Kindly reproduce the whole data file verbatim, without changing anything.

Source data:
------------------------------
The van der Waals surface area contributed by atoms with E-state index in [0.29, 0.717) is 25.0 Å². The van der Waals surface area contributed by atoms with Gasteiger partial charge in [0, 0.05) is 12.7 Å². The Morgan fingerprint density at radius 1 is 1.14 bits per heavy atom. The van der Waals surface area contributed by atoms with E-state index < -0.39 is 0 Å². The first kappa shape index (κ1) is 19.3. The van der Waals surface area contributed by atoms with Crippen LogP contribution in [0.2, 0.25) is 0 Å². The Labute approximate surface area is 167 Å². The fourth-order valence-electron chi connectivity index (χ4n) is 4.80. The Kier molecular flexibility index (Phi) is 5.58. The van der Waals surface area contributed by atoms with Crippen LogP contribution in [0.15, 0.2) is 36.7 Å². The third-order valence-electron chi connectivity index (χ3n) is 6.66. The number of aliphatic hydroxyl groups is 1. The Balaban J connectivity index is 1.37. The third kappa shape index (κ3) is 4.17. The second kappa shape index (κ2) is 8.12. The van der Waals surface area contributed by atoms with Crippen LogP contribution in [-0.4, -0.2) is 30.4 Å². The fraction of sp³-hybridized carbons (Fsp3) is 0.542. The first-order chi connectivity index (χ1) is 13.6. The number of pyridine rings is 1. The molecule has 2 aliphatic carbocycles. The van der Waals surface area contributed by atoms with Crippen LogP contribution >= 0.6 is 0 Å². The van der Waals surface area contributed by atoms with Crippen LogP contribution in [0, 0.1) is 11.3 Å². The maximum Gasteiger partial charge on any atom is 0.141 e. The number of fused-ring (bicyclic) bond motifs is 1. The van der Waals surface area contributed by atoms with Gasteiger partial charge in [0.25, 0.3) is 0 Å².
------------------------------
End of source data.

The van der Waals surface area contributed by atoms with E-state index in [0.29, 0.717) is 25.0 Å². The van der Waals surface area contributed by atoms with Gasteiger partial charge in [0, 0.05) is 12.7 Å². The Morgan fingerprint density at radius 1 is 1.14 bits per heavy atom. The van der Waals surface area contributed by atoms with E-state index < -0.39 is 0 Å². The first kappa shape index (κ1) is 19.3. The van der Waals surface area contributed by atoms with Crippen LogP contribution in [0.2, 0.25) is 0 Å². The Labute approximate surface area is 167 Å². The fourth-order valence-electron chi connectivity index (χ4n) is 4.80. The Kier molecular flexibility index (Phi) is 5.58. The van der Waals surface area contributed by atoms with Crippen LogP contribution in [0.15, 0.2) is 36.7 Å². The third-order valence-electron chi connectivity index (χ3n) is 6.66. The number of aliphatic hydroxyl groups is 1. The Balaban J connectivity index is 1.37. The third kappa shape index (κ3) is 4.17. The second kappa shape index (κ2) is 8.12. The van der Waals surface area contributed by atoms with Crippen LogP contribution in [-0.4, -0.2) is 30.4 Å². The fraction of sp³-hybridized carbons (Fsp3) is 0.542. The first-order chi connectivity index (χ1) is 13.6. The number of pyridine rings is 1. The molecule has 2 aliphatic carbocycles. The van der Waals surface area contributed by atoms with Crippen LogP contribution >= 0.6 is 0 Å². The van der Waals surface area contributed by atoms with Crippen LogP contribution in [0, 0.1) is 11.3 Å². The maximum Gasteiger partial charge on any atom is 0.141 e. The number of fused-ring (bicyclic) bond motifs is 1. The van der Waals surface area contributed by atoms with Gasteiger partial charge in [0.25, 0.3) is 0 Å².